Accuracy of non-invasive body temperature measurement methods in adult patients admitted to the intensive care unit: A systematic review and meta-analysis

Salvatore L. Cutuli, Emily J. See, Eduardo A. Osawa, Paolo Ancona, David Marshall, Glenn M. Eastwood, Neil J. Glassford, Rinaldo Bellomo

Research output: Contribution to journalReview ArticleResearchpeer-review

6 Citations (Scopus)


Objective: Non-invasive thermometers are widely used in both clinical practice and trials to estimate core temperature. We aimed to investigate their accuracy and precision in patients admitted to the intensive care unit (ICU). Study design: Systematic review and meta-analysis. Data sources: We searched MEDLINE, EMBASE and the Cochrane Central Register of Controlled Trials to identify all relevant studies from 1966 to 2017. We selected published trials that reported the accuracy and precision of non-invasive peripheral thermometers (index test) in ICU patients compared with intravascular temperature measurement (reference test). The extracted data included the study design and setting, authors, study population, devices, and body temperature measurements. Methods: Two reviewers performed the initial search, selected studies, and extracted data. Study quality was assessed using the QUADAS-2 tool. Pooled estimates of the mean bias between index and reference tests and the standard deviation of mean bias were synthesised using DerSimonian and Laird random effects meta-analyses. Results: We included 13 cohort studies (632 patients, 105 375 measurements). Axillary, tympanic infrared and zero heat flux thermometers all underestimated intravascular temperature. Only oesophageal measurements showed clinically acceptable accuracy. We found an insufficient number of studies to assess precision for any technique. Study heterogeneity was high (99–100%). Risk of bias for the index test was unclear, mostly because of no device calibration or control for confounders. Conclusions: Compared with the gold standard of intravascular temperature measurement, non-invasive peripheral thermometers have low accuracy. This makes their clinical and trial-related use in ICU patients unreliable and potentially misleading.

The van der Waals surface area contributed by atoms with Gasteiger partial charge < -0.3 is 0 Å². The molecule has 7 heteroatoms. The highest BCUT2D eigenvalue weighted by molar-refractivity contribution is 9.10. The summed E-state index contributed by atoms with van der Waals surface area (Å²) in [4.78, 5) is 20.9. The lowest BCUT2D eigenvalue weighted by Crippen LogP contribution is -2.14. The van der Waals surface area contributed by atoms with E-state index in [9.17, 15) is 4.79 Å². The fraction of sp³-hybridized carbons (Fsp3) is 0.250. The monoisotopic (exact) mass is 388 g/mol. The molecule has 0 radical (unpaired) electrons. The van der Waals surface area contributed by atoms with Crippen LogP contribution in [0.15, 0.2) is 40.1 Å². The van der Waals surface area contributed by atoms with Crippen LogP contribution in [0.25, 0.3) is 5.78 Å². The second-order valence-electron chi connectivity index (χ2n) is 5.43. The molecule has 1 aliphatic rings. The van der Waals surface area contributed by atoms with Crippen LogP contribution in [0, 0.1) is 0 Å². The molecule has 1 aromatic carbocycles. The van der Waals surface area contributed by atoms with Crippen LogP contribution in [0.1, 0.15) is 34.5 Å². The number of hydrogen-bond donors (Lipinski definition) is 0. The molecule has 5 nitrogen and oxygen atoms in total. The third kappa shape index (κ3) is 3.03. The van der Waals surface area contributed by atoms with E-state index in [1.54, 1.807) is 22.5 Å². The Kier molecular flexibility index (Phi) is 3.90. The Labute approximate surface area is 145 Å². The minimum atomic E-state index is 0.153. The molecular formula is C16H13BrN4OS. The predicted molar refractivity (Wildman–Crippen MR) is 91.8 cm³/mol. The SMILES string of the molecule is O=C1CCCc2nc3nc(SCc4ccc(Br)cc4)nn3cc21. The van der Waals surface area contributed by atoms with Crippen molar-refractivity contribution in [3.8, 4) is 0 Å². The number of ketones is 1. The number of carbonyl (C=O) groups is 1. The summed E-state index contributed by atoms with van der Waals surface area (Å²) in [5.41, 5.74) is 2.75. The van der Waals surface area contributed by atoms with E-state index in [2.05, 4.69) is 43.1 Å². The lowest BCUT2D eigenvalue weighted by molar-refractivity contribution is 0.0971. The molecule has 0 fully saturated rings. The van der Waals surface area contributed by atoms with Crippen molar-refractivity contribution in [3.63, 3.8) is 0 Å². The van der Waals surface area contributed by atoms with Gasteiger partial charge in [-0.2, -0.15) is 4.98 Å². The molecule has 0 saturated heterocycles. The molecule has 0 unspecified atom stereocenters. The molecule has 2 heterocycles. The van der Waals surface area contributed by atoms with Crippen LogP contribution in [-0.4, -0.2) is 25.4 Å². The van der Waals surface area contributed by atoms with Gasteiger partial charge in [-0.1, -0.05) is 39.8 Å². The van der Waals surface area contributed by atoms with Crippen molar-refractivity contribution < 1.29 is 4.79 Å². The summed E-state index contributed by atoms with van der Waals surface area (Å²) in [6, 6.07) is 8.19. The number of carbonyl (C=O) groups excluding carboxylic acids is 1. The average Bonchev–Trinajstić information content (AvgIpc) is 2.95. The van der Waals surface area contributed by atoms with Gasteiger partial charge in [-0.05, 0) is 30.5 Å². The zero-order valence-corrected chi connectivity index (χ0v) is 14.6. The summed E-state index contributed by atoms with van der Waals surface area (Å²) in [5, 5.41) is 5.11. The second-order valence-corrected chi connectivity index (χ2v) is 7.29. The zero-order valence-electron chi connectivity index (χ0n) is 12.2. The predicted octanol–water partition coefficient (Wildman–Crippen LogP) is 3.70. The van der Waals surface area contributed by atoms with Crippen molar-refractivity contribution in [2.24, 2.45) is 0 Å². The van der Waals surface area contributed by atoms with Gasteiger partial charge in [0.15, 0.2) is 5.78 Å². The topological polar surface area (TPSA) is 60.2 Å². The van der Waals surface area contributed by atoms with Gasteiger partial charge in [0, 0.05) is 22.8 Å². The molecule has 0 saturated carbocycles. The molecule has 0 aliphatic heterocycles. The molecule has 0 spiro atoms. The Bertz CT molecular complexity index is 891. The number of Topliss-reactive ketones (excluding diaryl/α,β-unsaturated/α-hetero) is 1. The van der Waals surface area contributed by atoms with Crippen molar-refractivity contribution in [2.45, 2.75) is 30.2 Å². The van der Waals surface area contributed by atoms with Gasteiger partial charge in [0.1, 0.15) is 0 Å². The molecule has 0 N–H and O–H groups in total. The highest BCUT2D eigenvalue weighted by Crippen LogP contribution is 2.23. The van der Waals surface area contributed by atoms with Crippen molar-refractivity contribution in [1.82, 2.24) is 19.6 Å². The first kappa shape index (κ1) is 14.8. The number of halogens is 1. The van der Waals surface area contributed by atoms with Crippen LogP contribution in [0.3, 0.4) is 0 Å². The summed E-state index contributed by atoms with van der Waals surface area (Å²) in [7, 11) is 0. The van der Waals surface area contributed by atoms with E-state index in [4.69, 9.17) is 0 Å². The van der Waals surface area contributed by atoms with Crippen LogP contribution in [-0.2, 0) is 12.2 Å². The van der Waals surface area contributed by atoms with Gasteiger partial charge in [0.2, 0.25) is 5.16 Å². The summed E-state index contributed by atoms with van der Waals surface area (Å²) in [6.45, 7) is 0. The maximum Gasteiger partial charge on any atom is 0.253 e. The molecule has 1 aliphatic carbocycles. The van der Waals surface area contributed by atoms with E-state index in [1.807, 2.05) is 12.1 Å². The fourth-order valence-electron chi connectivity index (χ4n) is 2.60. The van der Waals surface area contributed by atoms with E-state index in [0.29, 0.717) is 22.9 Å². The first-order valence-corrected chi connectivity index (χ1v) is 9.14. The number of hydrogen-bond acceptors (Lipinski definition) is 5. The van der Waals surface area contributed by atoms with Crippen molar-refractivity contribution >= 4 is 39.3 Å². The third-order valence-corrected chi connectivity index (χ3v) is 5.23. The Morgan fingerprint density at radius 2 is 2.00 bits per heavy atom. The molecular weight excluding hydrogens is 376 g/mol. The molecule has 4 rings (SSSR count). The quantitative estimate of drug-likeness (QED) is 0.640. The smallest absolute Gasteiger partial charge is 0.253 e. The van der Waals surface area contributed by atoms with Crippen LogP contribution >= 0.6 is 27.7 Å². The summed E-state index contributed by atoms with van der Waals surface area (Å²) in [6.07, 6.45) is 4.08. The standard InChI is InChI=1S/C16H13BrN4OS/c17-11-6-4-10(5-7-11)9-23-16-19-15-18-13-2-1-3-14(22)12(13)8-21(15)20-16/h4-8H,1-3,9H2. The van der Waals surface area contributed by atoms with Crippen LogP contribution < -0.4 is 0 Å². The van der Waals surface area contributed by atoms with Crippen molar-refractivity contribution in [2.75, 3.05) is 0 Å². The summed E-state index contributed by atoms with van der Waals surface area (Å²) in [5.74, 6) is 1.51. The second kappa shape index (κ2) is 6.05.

Original languageEnglish
Pages (from-to)6-13
Number of pages8
JournalCritical Care and Resuscitation
Issue number1
Publication statusPublished - Dec 2020
Externally publishedYes

Cite this